A modular concept in telephone cordage design includes the replacement of individual spade-tipped conductors with a modular plug. Jacks adapted to receive the plugs are mounted in a telephone housing or base and in a wall terminal thereby permitting easy replacement of either the line or retractile cord by a customer or an installer. See, for example, U.S. Pat. Nos. 3,699,498 and 3,761,869 issued Oct. 17, 1972 and Sept. 25, 1973, respectively in the names of E. C. Hardesty, C. L. Krumreich, A. E. Mulbarger, Jr. and S. W. Walden, and U.S. Pat. No. 3,860,316 issued Jan. 14, 1975 in the name of E. C. Hardesty.
Conversion to modularity and its associated plug-terminated cordage necessitated the development of telephone cordage having a smaller cross-section than that used in the past. A cordage design suitable for use with the modular plugs incorporated smaller cross section conductors arranged in a parallel relationship, positioned in a single plane, and encapsulated with a somewhat oval-shaped jacket. In addition to reduced installation costs, the modular cord design offered other potential benefits such as, for example, (1) smaller, lighter weight telephone cords requiring less PVC; (2) in-plant mechanization of cord finishing thereby eliminating manual operations; and (3) replacement of the various color-coded conductors with a single color made possible by the single plane parallel arrangement of conductors for easy identification.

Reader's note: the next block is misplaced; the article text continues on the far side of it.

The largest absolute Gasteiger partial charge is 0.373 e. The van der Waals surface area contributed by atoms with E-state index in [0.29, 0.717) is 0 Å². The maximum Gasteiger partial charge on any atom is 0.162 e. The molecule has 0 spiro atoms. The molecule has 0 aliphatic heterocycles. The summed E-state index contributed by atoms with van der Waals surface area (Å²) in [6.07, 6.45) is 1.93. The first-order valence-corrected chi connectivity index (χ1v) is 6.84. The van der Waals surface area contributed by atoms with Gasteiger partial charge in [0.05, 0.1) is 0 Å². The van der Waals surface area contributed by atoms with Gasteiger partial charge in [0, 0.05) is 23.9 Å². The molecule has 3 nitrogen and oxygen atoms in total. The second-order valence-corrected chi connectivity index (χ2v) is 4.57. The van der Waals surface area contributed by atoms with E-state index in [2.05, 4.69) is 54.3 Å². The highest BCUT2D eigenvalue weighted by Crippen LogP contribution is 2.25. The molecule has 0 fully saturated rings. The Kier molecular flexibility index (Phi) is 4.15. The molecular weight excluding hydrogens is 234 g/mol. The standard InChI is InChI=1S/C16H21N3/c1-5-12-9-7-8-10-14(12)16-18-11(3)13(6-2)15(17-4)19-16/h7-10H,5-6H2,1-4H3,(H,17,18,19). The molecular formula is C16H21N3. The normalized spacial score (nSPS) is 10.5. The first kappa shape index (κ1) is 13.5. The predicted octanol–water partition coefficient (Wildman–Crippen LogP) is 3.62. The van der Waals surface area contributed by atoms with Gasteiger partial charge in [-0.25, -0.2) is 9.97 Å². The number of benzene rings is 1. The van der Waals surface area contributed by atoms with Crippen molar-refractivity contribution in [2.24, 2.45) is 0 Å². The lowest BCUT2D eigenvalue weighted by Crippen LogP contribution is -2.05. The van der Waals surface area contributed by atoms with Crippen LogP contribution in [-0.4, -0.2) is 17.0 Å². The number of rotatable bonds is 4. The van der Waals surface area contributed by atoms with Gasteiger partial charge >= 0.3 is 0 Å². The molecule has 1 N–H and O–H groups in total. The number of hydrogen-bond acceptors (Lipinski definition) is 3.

As mentioned hereinabove, the dimensional constraints imposed by the modular plugs and jacks necessitated a reduction in the overall size of both the insulated conductors and jacketed, oval-shaped flat cordage. To reduce the size of the insulated conductor, it became necessary to eliminate a priorly used knitted nylon covering over the served tinsel. The elimination of the protective nylon knit made it necessary to develop a tough insulation material which would function as a high strength barrier to the cutting action of the tinsel ribbons, as an electrical insulation over the tinsel conductor, and as the primary component to achieve resiliency in a retractile telephone cord. A plasticized nylon insulation replaced the knitted nylon covering over the served tinsel conductor and the outer PVC insulation material over the knit.